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Latest STK11 Stories

Study Reveals Protein That Keeps People And Their Skeletons Organized
2013-11-14 10:34:42

University of Southern California Most people think that their planners or their iPhones keep them organized, when proteins such as liver kinase b1 (Lkb1) actually have a lot more to do with it. New research from postdoctoral fellow Lick Lai in the lab of USC scientist Andy McMahon published in Proceedings of the National Academy of Sciences (PNAS) sheds light on how this important protein keeps people organized on a basic level by promoting orderly skeletal growth and preventing skeletal...

2013-10-03 09:06:40

Scientists from the Florida campus of The Scripps Research Institute (TSRI) have discovered some key features that explain just what turns on a protein that is considered to be a master regulator of how the human body uses and stores energy. The new discoveries could help in the design and development of new therapeutics to treat metabolic disease such as diabetes and obesity—and perhaps some cancers as well. The new study, led by Patrick R. Griffin, chair of the TSRI Department of...

Diabetes Drug Holds Promise As Lung Cancer Cure
2013-01-30 11:03:59

Watch the video "Diabetes Drug Could Hold Promise For Lung Cancer Patients" Brett Smith for redOrbit.com - Your Universe Online Scientists have been enthusiastic about the potential use of widely available diabetes drugs to treat various types of cancer. A new study from The Salk Institute for Biological Studies and the David Geffen UCLA School of Medicine suggests that these metabolism-affecting drugs can decrease the size of lung tumors in mice and increase their chances for...

Protein Assists The Spread Of Breast Cancer
2012-01-18 06:02:54

Researchers have uncovered a protein that helps some breast cancer tumors to break through their surrounding cell matrix and spread to other tissues. The protein, called hepsin, is a protease which is a class of enzymes that cuts other proteins. Proteases can be successfully targeted by drugs, providing the opportunity to target hepsin as a possible new treatment. Co-author Zena Werb, PhD, a professor of anatomy at University of California - San Francisco, said “If we could delay...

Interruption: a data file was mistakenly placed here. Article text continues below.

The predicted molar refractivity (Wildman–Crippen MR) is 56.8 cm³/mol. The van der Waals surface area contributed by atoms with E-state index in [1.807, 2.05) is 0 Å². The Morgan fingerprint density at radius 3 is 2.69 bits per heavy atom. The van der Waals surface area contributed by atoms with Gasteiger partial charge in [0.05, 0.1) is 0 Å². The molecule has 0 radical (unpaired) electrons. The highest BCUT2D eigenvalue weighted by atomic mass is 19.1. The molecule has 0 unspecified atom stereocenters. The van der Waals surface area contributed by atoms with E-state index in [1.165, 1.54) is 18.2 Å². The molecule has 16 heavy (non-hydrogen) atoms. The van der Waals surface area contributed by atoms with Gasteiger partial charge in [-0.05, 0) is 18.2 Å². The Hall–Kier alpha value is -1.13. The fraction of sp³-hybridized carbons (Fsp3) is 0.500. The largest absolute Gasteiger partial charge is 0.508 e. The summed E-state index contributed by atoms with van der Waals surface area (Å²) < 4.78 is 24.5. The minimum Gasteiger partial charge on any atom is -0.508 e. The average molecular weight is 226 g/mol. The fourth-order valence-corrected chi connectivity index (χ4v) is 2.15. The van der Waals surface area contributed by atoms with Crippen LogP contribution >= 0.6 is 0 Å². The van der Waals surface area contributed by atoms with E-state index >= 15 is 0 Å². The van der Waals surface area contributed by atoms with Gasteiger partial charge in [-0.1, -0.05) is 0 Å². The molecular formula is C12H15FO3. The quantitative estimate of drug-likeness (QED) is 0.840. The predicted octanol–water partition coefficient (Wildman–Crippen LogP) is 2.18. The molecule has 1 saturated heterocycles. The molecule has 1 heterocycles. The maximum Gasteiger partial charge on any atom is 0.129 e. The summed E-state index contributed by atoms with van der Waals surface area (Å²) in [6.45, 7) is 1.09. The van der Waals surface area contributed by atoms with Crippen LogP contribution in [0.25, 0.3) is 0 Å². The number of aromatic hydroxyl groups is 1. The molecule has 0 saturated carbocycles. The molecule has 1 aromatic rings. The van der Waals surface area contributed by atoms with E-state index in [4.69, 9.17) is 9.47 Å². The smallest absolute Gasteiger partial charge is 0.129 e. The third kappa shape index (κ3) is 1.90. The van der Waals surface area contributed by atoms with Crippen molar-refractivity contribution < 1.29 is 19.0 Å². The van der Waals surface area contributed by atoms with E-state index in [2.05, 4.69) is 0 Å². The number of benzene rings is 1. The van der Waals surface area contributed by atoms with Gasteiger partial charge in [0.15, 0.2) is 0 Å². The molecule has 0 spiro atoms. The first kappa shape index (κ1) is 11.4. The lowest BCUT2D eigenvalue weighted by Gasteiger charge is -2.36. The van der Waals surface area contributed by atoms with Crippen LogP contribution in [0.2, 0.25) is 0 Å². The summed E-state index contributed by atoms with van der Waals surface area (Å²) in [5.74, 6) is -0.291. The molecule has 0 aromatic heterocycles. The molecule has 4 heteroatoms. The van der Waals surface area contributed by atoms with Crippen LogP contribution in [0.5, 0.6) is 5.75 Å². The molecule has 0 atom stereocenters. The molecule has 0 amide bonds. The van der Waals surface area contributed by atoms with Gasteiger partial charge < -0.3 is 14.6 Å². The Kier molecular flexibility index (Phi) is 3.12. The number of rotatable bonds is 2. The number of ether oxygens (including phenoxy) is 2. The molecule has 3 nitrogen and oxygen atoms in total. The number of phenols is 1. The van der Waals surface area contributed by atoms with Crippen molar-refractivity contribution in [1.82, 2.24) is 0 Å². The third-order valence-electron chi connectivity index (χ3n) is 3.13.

2010-12-01 22:49:16

University of Michigan researchers have discovered that a protein known to regulate cellular metabolism is also necessary for normal cell division in blood-forming stem cells. Loss of the protein results in an abnormal number of chromosomes and a high rate of cell death. The finding demonstrates that stem cells are metabolically different from other blood-forming cells, which can divide without the protein, Lkb1. This metabolic difference could someday be used to better control the behavior...

2010-06-15 00:55:36

A new study uses a sophisticated genomic analysis to unravel some of the complex cellular signals that drive the deadly invasive spread of lung cancer. The research, published by Cell Press in the June issue of the journal Cancer Cell, identifies specific molecules involved in the often fatal metastasis of a common type of non-small cell lung cancer (NSCLC) and uses this information to design effective therapeutic strategies. "Previous cancer genomics studies have established a number of...

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2009-06-15 16:30:00

Tumor metabolism discovery opens new detection and treatment possibilities for rare form of colon cancerPeople who suffer from Peutz-Jeghers syndrome, a rare inherited cancer syndrome, develop gastrointestinal polyps and are predisposed to colon cancer and other tumor types. Carefully tracing the cellular chain-of-command that links nutrient intake to cell growth (and which is interrupted in Peutz-Jeghers syndrome), allowed researchers at the Salk Institute for Biological Studies to exploit...

2009-01-30 09:13:55

Scientists have uncovered an interesting connection between two important protein kinase signaling pathways that are associated with cancer. The research, published by Cell Press in the January 30th issue of the journal Molecular Cell, may direct new therapeutic strategies for multiple types of cancer.The protein kinase LKB1 is a known tumor suppressor and the LKB1-AMPK signaling pathway couples energy metabolism with cell growth, proliferation and survival. "Mutations in LKB1 are not...

2005-08-19 14:37:34

HANOVER, NH "“ In an ongoing effort to fight disease by manipulating energy regulation of cells, a collaborative study led by Dartmouth Medical School (DMS) has demonstrated that cells lacking a tumor-suppressing kinase called LKB1 can still maintain healthy energy levels when they become stressed. This energy regulation is essential for keeping cells from dying off too quickly. The study's results could signal new advances for combating cancerous tumor growth, but also type 2 diabetes...